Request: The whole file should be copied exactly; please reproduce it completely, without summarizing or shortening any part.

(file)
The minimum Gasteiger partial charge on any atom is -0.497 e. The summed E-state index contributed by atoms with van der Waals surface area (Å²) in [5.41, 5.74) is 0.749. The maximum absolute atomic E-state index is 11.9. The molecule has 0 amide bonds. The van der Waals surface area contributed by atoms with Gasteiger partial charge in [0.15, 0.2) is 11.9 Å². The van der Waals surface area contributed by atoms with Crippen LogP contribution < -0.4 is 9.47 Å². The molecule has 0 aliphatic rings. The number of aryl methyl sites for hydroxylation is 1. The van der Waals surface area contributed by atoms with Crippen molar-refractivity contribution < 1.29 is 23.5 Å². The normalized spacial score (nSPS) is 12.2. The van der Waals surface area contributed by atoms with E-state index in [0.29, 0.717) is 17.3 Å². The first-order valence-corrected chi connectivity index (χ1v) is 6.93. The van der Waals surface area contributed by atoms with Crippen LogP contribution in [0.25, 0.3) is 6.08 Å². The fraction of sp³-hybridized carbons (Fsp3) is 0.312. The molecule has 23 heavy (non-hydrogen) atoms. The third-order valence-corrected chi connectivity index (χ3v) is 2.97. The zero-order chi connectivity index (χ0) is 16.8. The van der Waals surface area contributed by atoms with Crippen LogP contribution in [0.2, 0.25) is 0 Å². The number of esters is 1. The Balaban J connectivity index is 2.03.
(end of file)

The minimum Gasteiger partial charge on any atom is -0.497 e. The summed E-state index contributed by atoms with van der Waals surface area (Å²) in [5.41, 5.74) is 0.749. The maximum absolute atomic E-state index is 11.9. The molecule has 0 amide bonds. The van der Waals surface area contributed by atoms with Gasteiger partial charge in [0.15, 0.2) is 11.9 Å². The van der Waals surface area contributed by atoms with Crippen LogP contribution < -0.4 is 9.47 Å². The molecule has 0 aliphatic rings. The number of aryl methyl sites for hydroxylation is 1. The van der Waals surface area contributed by atoms with Crippen molar-refractivity contribution < 1.29 is 23.5 Å². The normalized spacial score (nSPS) is 12.2. The van der Waals surface area contributed by atoms with E-state index in [0.29, 0.717) is 17.3 Å². The first-order valence-corrected chi connectivity index (χ1v) is 6.93. The van der Waals surface area contributed by atoms with Crippen LogP contribution in [0.25, 0.3) is 6.08 Å². The fraction of sp³-hybridized carbons (Fsp3) is 0.312. The molecule has 23 heavy (non-hydrogen) atoms. The third-order valence-corrected chi connectivity index (χ3v) is 2.97. The zero-order chi connectivity index (χ0) is 16.8. The van der Waals surface area contributed by atoms with Crippen LogP contribution in [0.2, 0.25) is 0 Å². The number of esters is 1. The Balaban J connectivity index is 2.03.